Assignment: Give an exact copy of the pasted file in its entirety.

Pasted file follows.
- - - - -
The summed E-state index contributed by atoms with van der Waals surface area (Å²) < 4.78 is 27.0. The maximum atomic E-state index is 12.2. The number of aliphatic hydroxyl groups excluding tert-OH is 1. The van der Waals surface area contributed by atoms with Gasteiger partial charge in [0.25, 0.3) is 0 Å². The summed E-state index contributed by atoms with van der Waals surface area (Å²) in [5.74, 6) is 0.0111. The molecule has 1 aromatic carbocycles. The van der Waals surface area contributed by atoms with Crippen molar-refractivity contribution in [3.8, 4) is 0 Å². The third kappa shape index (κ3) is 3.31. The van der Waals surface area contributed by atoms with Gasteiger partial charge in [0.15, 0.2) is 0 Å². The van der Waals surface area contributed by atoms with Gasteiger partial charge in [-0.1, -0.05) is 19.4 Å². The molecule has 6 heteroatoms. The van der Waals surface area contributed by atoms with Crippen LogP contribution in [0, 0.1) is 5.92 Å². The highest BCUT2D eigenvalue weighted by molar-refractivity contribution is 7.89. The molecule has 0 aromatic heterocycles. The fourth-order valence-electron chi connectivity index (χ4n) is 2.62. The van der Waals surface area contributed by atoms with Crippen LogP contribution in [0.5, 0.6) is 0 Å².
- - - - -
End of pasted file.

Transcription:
The summed E-state index contributed by atoms with van der Waals surface area (Å²) < 4.78 is 27.0. The maximum atomic E-state index is 12.2. The number of aliphatic hydroxyl groups excluding tert-OH is 1. The van der Waals surface area contributed by atoms with Gasteiger partial charge in [0.25, 0.3) is 0 Å². The summed E-state index contributed by atoms with van der Waals surface area (Å²) in [5.74, 6) is 0.0111. The molecule has 1 aromatic carbocycles. The van der Waals surface area contributed by atoms with Crippen molar-refractivity contribution in [3.8, 4) is 0 Å². The third kappa shape index (κ3) is 3.31. The van der Waals surface area contributed by atoms with Gasteiger partial charge in [0.15, 0.2) is 0 Å². The van der Waals surface area contributed by atoms with Gasteiger partial charge in [-0.1, -0.05) is 19.4 Å². The molecule has 6 heteroatoms. The van der Waals surface area contributed by atoms with Crippen LogP contribution in [0, 0.1) is 5.92 Å². The highest BCUT2D eigenvalue weighted by molar-refractivity contribution is 7.89. The molecule has 0 aromatic heterocycles. The fourth-order valence-electron chi connectivity index (χ4n) is 2.62. The van der Waals surface area contributed by atoms with Crippen LogP contribution in [0.5, 0.6) is 0 Å².